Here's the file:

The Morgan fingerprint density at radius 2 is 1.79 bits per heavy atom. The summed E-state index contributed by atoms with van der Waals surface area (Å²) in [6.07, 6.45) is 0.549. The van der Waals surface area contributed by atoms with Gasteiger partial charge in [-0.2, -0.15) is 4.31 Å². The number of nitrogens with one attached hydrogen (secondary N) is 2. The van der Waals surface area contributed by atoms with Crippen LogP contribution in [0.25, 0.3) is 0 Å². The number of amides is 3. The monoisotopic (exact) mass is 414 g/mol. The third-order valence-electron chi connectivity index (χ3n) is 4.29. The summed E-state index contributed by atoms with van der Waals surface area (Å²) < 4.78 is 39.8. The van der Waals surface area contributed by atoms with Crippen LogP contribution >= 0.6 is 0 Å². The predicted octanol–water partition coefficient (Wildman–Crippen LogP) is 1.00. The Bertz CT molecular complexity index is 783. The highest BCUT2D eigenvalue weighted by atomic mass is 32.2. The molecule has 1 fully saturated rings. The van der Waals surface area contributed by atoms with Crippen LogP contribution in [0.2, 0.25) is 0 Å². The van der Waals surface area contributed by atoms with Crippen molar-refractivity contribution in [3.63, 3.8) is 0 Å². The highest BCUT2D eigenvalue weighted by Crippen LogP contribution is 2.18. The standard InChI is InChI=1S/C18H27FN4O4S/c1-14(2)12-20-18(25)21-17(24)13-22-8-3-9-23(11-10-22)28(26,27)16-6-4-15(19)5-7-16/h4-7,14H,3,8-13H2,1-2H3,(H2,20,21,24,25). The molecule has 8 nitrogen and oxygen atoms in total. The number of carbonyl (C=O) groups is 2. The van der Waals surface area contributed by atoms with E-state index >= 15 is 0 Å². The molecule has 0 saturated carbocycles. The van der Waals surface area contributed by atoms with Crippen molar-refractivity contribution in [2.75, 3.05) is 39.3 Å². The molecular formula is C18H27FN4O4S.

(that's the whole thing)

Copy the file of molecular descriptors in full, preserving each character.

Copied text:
The Morgan fingerprint density at radius 2 is 1.79 bits per heavy atom. The summed E-state index contributed by atoms with van der Waals surface area (Å²) in [6.07, 6.45) is 0.549. The van der Waals surface area contributed by atoms with Gasteiger partial charge in [-0.2, -0.15) is 4.31 Å². The number of nitrogens with one attached hydrogen (secondary N) is 2. The van der Waals surface area contributed by atoms with Crippen LogP contribution in [0.25, 0.3) is 0 Å². The number of amides is 3. The monoisotopic (exact) mass is 414 g/mol. The third-order valence-electron chi connectivity index (χ3n) is 4.29. The summed E-state index contributed by atoms with van der Waals surface area (Å²) < 4.78 is 39.8. The van der Waals surface area contributed by atoms with Crippen LogP contribution >= 0.6 is 0 Å². The predicted octanol–water partition coefficient (Wildman–Crippen LogP) is 1.00. The Bertz CT molecular complexity index is 783. The highest BCUT2D eigenvalue weighted by atomic mass is 32.2. The molecule has 1 fully saturated rings. The van der Waals surface area contributed by atoms with Crippen LogP contribution in [0.2, 0.25) is 0 Å². The van der Waals surface area contributed by atoms with Crippen molar-refractivity contribution in [3.63, 3.8) is 0 Å². The highest BCUT2D eigenvalue weighted by Crippen LogP contribution is 2.18. The standard InChI is InChI=1S/C18H27FN4O4S/c1-14(2)12-20-18(25)21-17(24)13-22-8-3-9-23(11-10-22)28(26,27)16-6-4-15(19)5-7-16/h4-7,14H,3,8-13H2,1-2H3,(H2,20,21,24,25). The molecule has 8 nitrogen and oxygen atoms in total. The number of carbonyl (C=O) groups is 2. The van der Waals surface area contributed by atoms with E-state index >= 15 is 0 Å². The molecule has 0 saturated carbocycles. The van der Waals surface area contributed by atoms with Crippen molar-refractivity contribution in [2.75, 3.05) is 39.3 Å². The molecular formula is C18H27FN4O4S.